Winter Olympics in 2014. It was an important event in the calendar of world events due to the
re-emergence of Russia as a power under Vladimir Putin after the breakup of the erstwhile USSR.
This was the second time that a Russian city was elected to host the Olympics, the prior event
being the 1980 Moscow Olympics.

Positive Impact
As per (International Business Times, 2014)15, the city of Sochi benefited a lot from the
Olympics games, in terms of infrastructure, and construction projects.

15

International Business Times, (2014). The Economic Impact Of The Winter Olympics: Not Great For Russia But

Sochi Stands To Gain. [online] Available at: http://www.ibtimes.com/economic-impact-winter-olympics-not-greatrussia-sochi-stands-gain-1554153 [Accessed 1 Mar. 2016].

Economic Impact of Mega Sporting Events

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Source: International Olympic Committee

As is evident from the above chart, the growth rate of the region of Krasnodar has been much
more as compared to the growth in other Russian cities. Almost 235 number of development
projects were undertaken in the Krasnodar region, out of which projects related to the
development of roads numbered 37. Benefit to the local residents stems from the fact that, the
facilities developed for accommodating visiting athletes are to be later on turned into housing
that is affordable for the local population. Apart from this many other projects in infrastructure
sector were undertaken which saw development of railways and new restaurants and hotels,
along with upgrading the existing airports. (Bras et al., 2016)16 outline that the economy of the
city of Sochi has seen a growth of nearly 15% from the years 2009 to 2012, which is mainly
because of the expenditure by the Government for developing the facilities for the games.

16

Bras, A., Cofio, A., Nunnery, J. and Royce, C. (2016). Efficiency of the XXII Winter Olympic Games

in Sochi, Russia. Undergraduate. University of Florida.

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Nearly 85% of the infrastructure of the city was built from the beginning, with the approach of
the government being quite sustainable in terms of infrastructure. The administration plans to use
the same venue as the Olympic stadium for the soccer matches in the world cup to be held in
Russia in the year 2018. Also, many of the facilities that have been created for the games, can be
re-used and re-packed to other destinations in the country, thus adding to the overall
sustainability. Another major benefit for the city has been in the form of tourism. The purpose of
using Sochi as a bidding city was to help in creation of the city as a destination for skiing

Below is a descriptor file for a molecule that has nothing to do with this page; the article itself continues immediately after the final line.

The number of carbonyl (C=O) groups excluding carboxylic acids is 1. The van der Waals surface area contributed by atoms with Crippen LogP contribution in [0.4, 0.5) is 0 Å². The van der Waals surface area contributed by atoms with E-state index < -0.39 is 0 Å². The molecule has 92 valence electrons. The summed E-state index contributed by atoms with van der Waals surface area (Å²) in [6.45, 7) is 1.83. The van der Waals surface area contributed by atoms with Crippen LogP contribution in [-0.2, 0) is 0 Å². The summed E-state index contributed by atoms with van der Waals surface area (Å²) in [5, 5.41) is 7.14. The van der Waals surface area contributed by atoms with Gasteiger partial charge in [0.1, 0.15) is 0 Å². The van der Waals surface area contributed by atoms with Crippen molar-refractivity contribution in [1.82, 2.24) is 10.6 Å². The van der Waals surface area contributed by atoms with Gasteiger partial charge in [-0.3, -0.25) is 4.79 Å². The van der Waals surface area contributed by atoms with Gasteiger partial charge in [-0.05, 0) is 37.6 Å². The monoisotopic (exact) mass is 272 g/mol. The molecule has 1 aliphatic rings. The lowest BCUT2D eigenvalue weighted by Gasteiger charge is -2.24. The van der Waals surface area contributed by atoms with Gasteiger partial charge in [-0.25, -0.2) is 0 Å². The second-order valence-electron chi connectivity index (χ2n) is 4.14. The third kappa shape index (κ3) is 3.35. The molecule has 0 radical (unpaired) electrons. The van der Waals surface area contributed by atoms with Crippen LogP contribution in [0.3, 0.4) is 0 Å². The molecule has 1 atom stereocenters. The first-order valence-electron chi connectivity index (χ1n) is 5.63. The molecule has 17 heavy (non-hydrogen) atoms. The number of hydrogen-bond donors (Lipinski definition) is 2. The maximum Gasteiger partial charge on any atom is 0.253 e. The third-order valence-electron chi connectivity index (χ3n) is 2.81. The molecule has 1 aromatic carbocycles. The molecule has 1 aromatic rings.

vacations. This would potentially help the revenue that Russia gains from the tourism sector, as
tourism just accounts for about 1.5% of the countrys GDP. As per estimates from the
government ministries, the country hopes to attract more than 7 million foreign tourists after the
conclusion of the games, out of which it is expected that nearly half the number of tourists would
be residing in the city itself.

Negative Impact
The cost of Sochi Olympics to the Russian economy was about 51 mrillion USD. The figure
although looks huge, was only about 2.4% of the Russian GDP, which is nearly 2 trillion USD.
By far the winter Olympics in Sochi are the costliest ever in the history of Olympics, and this
puts into perspective the fact that winter Olympics has much lesser athletes, as compared to the
number of athletes in the summer Olympics. It was noticed by (Gorlova and Vidishcheva,
2013)17, that the costs of raw material required for construction activities, i.e, gravel and sands
etc., increased sharply by more than twice in Sochi, to 800 rubles from the earlier figure of about
360 rubles during the implementation phase. Interesting to note was the fact that the prices of
these raw materials remained about half of this value. (Bras et al., 2016) analyzed that Russian
economy already has a very stable rate of employment, and not much of the Russian population
is unemployed. So creation of employment was one area that did not have much positive impact
due to the hosting of the Olympic games. The labor market in Russia is very competitive

17

Gorlova, A. and Vidishcheva, E. (2013). The Financial Matter of Sochi XXII Winter Olympic Games. European

Journal of Economic Studies, 5(3), pp.156-158.

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compared to other markets with similar jobs, and it was proving tough for the administration to
find cheaper and available labor to undertake the construction tasks. This was one of the primary